How can a beginning slide player learn to play single-note melodies?
Well, the most positive approach is, of course, to listen to other people’s solos and try to emulate some of what you hear. That’ll help you learn where the notes are. What I would do is work on a simple melody like this [Ex. 1]. This pretty little phrase takes place entirely on the first string, and all the plucking is done with the ring finger [a].
It makes a good exercise because it combines a few different techniques. For one, we’re string-guarding—we’re muting the five unused strings. The lowest three strings are muted by the plucking hand thumb [and thumb heel/palm], the third string by the index finger, and the second string by the middle finger. By the way, it’s important to know that if it suits the lick you are playing, you can shift your entire string-guarding stance down a string, so that your ring finger will handle the second string, the middle the third string, and so on. When I’m in this stance, I occasionally use my pinky to guard [and pluck] the first string since it’s sitting right there.
You’re applying vibrato to two notes in the phrase.
Yes, our melody also introduces the idea of target positions within a lick—in this case, the notes held at the 7th and 12th frets. At each target note, hold the pitch and make it sing by applying vibrato. It gives the phrase a sense of melodic emphasis. Try also playing the melody on the second string, the third string [Ex. 2], and so on, plucking with the corresponding fingers, muting the other five strings with the other fingers, and adjusting the intervals as necessary to remain diatonic to the E major scale [as in Ex. 2].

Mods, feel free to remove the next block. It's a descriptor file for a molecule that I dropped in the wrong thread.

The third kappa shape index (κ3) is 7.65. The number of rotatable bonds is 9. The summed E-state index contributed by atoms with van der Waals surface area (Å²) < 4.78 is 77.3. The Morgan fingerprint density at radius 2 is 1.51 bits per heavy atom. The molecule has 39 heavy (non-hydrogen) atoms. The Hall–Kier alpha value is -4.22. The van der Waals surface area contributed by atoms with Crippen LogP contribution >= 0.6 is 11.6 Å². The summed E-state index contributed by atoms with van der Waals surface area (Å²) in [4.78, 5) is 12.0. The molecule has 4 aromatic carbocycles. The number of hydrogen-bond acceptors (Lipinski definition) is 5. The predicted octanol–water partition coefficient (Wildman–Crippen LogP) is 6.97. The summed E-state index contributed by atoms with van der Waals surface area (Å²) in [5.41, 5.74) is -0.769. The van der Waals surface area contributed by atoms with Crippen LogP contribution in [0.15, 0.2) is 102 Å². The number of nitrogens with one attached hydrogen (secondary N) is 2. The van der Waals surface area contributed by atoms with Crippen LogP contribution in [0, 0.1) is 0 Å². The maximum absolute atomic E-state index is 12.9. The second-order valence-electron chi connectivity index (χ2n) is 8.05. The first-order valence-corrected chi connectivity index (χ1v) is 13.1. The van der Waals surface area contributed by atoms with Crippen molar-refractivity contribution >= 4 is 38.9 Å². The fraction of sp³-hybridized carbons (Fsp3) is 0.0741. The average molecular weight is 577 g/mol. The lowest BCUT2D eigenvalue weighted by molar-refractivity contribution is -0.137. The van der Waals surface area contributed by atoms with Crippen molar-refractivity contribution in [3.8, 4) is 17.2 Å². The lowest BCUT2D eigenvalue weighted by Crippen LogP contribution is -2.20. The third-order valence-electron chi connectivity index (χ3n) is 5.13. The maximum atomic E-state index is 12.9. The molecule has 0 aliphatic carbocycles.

How does one develop a strong vibrato?
It’s important to remember that vibrato is a separate movement you’re going to have to work on by itself. For me, vibrato is a back and forth movement of the slide above and below the pitch—never more than two cents sharp or flat, because that’s about the maximum my ear will accept. Keep the thumb anchored behind the neck and let the slide swing like a pendulum. Imagine the energy going through your thumb to your palm to your 4th finger, which is holding the slide. You should be able to feel this energy go all the way through your elbow to your shoulder. For sweet melodies, I keep the vibrato fairly shallow. I let it get wider when I’m playing something more dramatic. Either way, you’re oscillating, massaging that pitch to get the vibrato effect and increased sustain.
When you’re in an open-E tuning, do you tune the 3 [the open, third-string G#] to the even-tempered pitch electronic tuners and pianos provide, or do you tune it slightly flat to the “pure” 3 that soul singers, Delta blues players, and other musicians intuitively hit—the just 3 that’s in tune with the overtone series?
Interesting question! The quick answer is that yes, beginners should be aware that whatever tuning you’re in, if it has an open-string major 3, electronic tuners won’t provide that pure, bluesy third that our ears love. You have to rely on your ears a bit [to drop that 3 slightly] so it sits in the sweet spot.
I learned about pure intervals of thirds and sevenths the hard way. See, my first instrument was the trumpet, which I learned to play by myself. Using just my ears I had all these sweet, perfect intervals happening until the day I finally played with a piano—which is an even-tempered instrument—and then all hell broke loose. Every notion of pitch I had went out the window. I had to learn to adjust things to match the piano.
The frets on the guitar are even-tempered too.
That’s why many of us gravitate to slide—we want to get that vocal sound, and that vocal sound often lies between the frets. It takes time to learn how all this stuff works—for example, I do have to make small adjustments when I’m playing with a keyboard player so we don’t clash. But the more you play slide, the more you learn how to manipulate things to get that singing sound. The fact that the slide is floating gives us access to every possible sweet spot imaginable.